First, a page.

Leading the Blind:
Leading the Blind is a photographic exploration into how we visualise the invisible. This work is an investigative response into memory, the past and our ability to readapt and challenge isolating or controlling environments through expressions of mutual-aid and self-empowerment. Community self-organisation in overcoming adversity or struggle through acts of collective participation and collaboration as opposed to competition and division.
By weaving the past with the present, Leading the Blind is influenced by uncovered historical events in which the collective action of blind workers overcome control and isolation to improve their lives directly. The images presented are attributed to bridging this historical landscape with a period spent with a blind and visually impaired knitting group who meet to socialise, converse and support each other collectively. The human ability to readapt and challenge isolating or controlling environments through examples of self-empowerment is undoubtedly a factor of evolution.
The act of revisiting the past by way of unearthing the hidden histories, the marginalised or the forgotten, is an attempt to reclaim the narrative and how we respond to and gain knowledge from historical moments. In exploring such concepts, this work explores the actions taken by a number of blind and visually impaired craft workers. Virtually invisible to society at large, they overcame fear and isolation to collectively improve their lives and working conditions during the early part of the last century. The events of 1939 at Gwynn's Institute in Derry, became one of the first known industrial disputes taken by blind workers.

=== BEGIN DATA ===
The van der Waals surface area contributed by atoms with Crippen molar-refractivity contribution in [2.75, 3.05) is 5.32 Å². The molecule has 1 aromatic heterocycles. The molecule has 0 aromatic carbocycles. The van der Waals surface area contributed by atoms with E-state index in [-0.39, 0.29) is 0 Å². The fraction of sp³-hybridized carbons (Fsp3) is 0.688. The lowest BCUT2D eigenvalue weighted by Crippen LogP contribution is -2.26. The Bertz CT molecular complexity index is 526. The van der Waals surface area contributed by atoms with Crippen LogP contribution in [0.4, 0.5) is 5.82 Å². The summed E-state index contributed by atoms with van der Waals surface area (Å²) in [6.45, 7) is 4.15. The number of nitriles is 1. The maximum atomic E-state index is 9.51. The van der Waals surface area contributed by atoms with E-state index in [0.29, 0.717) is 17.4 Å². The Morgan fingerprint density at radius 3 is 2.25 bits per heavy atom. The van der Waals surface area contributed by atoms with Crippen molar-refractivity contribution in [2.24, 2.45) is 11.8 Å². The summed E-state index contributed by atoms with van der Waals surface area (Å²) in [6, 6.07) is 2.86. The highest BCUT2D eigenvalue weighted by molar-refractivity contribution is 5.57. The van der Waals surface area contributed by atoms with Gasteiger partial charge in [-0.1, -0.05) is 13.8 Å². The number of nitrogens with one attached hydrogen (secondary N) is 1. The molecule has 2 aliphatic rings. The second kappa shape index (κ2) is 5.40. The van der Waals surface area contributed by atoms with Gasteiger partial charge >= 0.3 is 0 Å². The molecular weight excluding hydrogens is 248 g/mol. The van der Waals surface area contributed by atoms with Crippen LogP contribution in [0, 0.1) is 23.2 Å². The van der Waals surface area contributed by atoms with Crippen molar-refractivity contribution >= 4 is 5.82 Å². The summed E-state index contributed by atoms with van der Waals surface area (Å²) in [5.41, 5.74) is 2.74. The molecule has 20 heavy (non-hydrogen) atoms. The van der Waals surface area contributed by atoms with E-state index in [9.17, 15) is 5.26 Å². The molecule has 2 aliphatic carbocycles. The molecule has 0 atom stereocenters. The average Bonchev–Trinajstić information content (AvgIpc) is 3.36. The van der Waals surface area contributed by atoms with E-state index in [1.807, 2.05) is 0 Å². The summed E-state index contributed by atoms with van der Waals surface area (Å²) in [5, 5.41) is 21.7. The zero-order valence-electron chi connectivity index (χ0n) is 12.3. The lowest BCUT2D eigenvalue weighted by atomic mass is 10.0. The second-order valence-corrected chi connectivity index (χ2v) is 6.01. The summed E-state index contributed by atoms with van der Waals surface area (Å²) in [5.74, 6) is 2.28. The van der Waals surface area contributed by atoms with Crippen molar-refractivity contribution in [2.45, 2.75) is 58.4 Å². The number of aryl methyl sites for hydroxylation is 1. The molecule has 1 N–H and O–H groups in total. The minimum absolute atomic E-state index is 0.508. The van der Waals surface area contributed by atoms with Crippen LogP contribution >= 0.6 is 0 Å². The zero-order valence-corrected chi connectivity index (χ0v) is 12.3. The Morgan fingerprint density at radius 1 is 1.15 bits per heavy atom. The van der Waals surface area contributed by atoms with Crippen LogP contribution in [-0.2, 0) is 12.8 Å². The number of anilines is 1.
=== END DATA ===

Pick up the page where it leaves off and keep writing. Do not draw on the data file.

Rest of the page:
Until the great mass of the people shall be filled with the sense of responsibility for each other's welfare, social justice can never be attained. Helen Keller